Watch NASA Launch Its Perseverance Mars Rover Live Right Here [Update: Liftoff!]

Atlas V rocket carrying the Perseverance Mars rover launches from Cape Canaveral, Florida, on July 30, 2020.
Atlas V rocket carrying the Perseverance Mars rover launches from Cape Canaveral, Florida, on July 30, 2020.
Screenshot: NASA

Update 8:08 a.m.: The Atlas V rocket lifted off on schedule, and everything appeared to go well. Perseverance is now on its way to Mars. Original article appears below.


NASA’s Perseverance Mars rover is ready for launch. You can watch the action live in the stream below starting at 7:00 a.m. EDT (4:00 a.m. PT).

‘Tis the season to be launching spacecraft to Mars, as the Hohmann transfer orbit is wide open, albeit for a limited time (the window won’t open again for another 26 months). Sending stuff to Mars is ideal right now, as this special orbital orientation offers a relatively quick journey to the Red Planet. Accordingly, the United Arab Emirates has already launched its Mars orbiter, called Hope, while China said bon voyage to its Tianwen-1 lander late last week.

Now it’s NASA’s turn, as the space agency prepares to send Perseverance, its next-gen rover, to the Red Planet.

Perseverance is scheduled to lift off on Thursday July 30 at 7:50 a.m. ET (4:50 a.m. PT) from the Kennedy Space Center on an Atlas V rocket. You can watch the launch live right here, with the NASA broadcast scheduled to begin at 7:00 a.m. ET (4:00 a.m. PT). The launch window will remain open for two hours.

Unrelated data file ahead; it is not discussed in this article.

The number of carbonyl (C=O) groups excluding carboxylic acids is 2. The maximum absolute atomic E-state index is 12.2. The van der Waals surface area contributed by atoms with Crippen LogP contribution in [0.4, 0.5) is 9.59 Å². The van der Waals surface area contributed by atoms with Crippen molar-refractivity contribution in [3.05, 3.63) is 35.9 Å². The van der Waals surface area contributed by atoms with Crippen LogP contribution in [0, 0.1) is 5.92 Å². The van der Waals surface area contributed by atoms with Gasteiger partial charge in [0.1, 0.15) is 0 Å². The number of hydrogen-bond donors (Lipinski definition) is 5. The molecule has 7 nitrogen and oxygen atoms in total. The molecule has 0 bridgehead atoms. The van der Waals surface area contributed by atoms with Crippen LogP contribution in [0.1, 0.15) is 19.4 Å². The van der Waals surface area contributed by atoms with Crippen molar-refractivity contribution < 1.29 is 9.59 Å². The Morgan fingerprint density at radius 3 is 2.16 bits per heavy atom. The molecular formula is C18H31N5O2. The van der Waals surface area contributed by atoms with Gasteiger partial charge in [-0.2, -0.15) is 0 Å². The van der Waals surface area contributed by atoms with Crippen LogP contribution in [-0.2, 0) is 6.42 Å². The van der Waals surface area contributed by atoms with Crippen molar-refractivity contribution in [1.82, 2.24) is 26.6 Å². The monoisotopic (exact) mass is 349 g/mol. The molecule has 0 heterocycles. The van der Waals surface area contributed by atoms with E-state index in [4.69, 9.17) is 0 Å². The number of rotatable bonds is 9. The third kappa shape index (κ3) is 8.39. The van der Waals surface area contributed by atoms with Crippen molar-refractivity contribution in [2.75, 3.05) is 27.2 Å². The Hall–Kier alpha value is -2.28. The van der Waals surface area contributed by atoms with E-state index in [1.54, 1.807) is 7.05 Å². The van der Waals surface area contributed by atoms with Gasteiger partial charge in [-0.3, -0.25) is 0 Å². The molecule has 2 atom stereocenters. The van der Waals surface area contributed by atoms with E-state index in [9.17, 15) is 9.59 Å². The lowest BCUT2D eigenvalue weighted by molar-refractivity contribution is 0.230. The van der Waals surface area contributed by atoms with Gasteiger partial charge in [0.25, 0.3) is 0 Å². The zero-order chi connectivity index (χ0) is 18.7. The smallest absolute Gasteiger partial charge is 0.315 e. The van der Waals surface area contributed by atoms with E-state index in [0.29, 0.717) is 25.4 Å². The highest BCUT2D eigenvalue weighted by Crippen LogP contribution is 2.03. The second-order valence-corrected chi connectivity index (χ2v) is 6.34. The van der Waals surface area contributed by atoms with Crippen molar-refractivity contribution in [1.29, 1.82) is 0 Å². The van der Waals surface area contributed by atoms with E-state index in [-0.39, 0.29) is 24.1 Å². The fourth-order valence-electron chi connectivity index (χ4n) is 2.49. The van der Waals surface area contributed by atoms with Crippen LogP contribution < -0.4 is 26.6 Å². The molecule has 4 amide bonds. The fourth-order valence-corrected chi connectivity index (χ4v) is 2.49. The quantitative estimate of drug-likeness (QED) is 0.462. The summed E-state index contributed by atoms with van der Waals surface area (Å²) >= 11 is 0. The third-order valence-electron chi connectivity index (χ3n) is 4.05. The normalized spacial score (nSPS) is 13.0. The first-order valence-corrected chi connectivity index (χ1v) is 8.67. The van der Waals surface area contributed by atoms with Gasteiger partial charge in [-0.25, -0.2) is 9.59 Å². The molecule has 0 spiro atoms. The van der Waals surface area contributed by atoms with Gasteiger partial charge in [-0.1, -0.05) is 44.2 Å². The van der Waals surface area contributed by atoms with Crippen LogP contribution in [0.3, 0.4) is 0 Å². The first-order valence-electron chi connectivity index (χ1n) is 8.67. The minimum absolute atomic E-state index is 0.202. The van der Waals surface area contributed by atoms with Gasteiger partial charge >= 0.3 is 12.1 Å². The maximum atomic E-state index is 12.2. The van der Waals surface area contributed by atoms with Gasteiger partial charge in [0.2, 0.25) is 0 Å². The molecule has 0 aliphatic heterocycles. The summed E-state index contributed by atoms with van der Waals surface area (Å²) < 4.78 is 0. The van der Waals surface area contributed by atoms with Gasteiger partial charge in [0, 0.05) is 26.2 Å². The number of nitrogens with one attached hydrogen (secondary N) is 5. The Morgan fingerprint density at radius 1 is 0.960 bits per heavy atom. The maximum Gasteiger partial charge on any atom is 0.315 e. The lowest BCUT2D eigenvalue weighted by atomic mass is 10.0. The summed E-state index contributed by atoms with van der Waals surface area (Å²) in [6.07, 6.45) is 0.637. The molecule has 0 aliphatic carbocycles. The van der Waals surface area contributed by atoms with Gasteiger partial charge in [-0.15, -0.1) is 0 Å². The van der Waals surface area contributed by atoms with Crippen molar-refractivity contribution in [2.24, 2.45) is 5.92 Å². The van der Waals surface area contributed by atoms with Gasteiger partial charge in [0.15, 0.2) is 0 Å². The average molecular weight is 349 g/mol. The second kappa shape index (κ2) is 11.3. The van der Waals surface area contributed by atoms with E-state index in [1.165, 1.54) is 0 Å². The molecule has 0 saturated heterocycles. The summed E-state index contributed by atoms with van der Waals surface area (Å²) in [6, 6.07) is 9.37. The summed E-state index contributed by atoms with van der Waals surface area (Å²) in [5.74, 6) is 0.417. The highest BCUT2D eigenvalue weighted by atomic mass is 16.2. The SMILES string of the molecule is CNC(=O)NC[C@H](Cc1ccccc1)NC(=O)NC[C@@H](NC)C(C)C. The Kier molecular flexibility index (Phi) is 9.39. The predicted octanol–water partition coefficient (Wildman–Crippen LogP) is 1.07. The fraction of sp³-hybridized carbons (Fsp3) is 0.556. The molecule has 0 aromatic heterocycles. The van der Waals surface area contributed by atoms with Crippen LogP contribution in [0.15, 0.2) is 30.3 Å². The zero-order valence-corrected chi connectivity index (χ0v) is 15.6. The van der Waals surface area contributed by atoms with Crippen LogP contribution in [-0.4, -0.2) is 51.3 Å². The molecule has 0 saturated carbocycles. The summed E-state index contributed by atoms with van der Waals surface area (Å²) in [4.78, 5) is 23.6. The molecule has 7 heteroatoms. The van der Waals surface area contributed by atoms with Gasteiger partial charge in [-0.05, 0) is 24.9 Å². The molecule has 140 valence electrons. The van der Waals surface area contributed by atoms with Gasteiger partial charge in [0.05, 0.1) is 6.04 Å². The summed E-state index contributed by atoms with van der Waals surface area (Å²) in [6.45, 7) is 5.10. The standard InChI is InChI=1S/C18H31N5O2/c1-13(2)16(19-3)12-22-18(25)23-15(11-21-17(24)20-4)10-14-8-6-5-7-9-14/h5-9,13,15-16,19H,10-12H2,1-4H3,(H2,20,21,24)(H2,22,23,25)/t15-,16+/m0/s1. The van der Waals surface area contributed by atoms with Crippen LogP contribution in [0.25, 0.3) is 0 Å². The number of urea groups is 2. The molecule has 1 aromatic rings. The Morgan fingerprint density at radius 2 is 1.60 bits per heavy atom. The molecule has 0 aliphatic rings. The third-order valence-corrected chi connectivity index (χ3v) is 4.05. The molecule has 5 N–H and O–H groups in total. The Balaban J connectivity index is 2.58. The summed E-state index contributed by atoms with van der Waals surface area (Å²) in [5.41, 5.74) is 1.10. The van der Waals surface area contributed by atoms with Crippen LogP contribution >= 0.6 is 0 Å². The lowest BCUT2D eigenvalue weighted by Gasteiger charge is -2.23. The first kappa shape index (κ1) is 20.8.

Should all go as planned, Perseverance will be NASA’s fifth rover to reach the Red Planet, its predecessors being Sojourner, Spirit, Opportunity, and Curiosity, the latter of which is still in operation.


The main goal of the Mars 2020 mission is to hunt for signs of past life on Mars, which the rover will do inside of Jezero crater, the site of a former lake and river delta. During its nearly two-year mission, Perseverance will analyze the planet’s geology and climate, study rocks and sediment, and conduct a cool experiment in which it will attempt to produce oxygen from atmospheric carbon dioxide (very helpful if you’re a Martian colonist!).

Perseverance will also collect rocks and soil samples, place them in small containers, and drop them onto the surface for a future mission to collect and transport to Earth. Just today it was announced that Airbus will build the spacecraft responsible for delivering this precious cargo to Earth, in a mission that’s expected to launch in 2026.


Excitingly, the rover has a traveling companion in the form of a tiny helicopter named Ingenuity. Should it work, this rotorcraft will be the first human-made aircraft to achieve controlled flight on another planet. This helicopter can fly autonomously, but aside from this clever trick, it has no bells or whistles to speak of. Success with this mission, however, will likely lead to more ambitious projects.

The rover and helicopter are scheduled to arrive at Mars in February 7, 2021, after a seven-month journey to the Red Planet. We wish the Perseverance team the best of luck!

George is a senior staff reporter at Gizmodo.



I hope this is just as tough and unwilling to quit as some of the other rovers we have sent!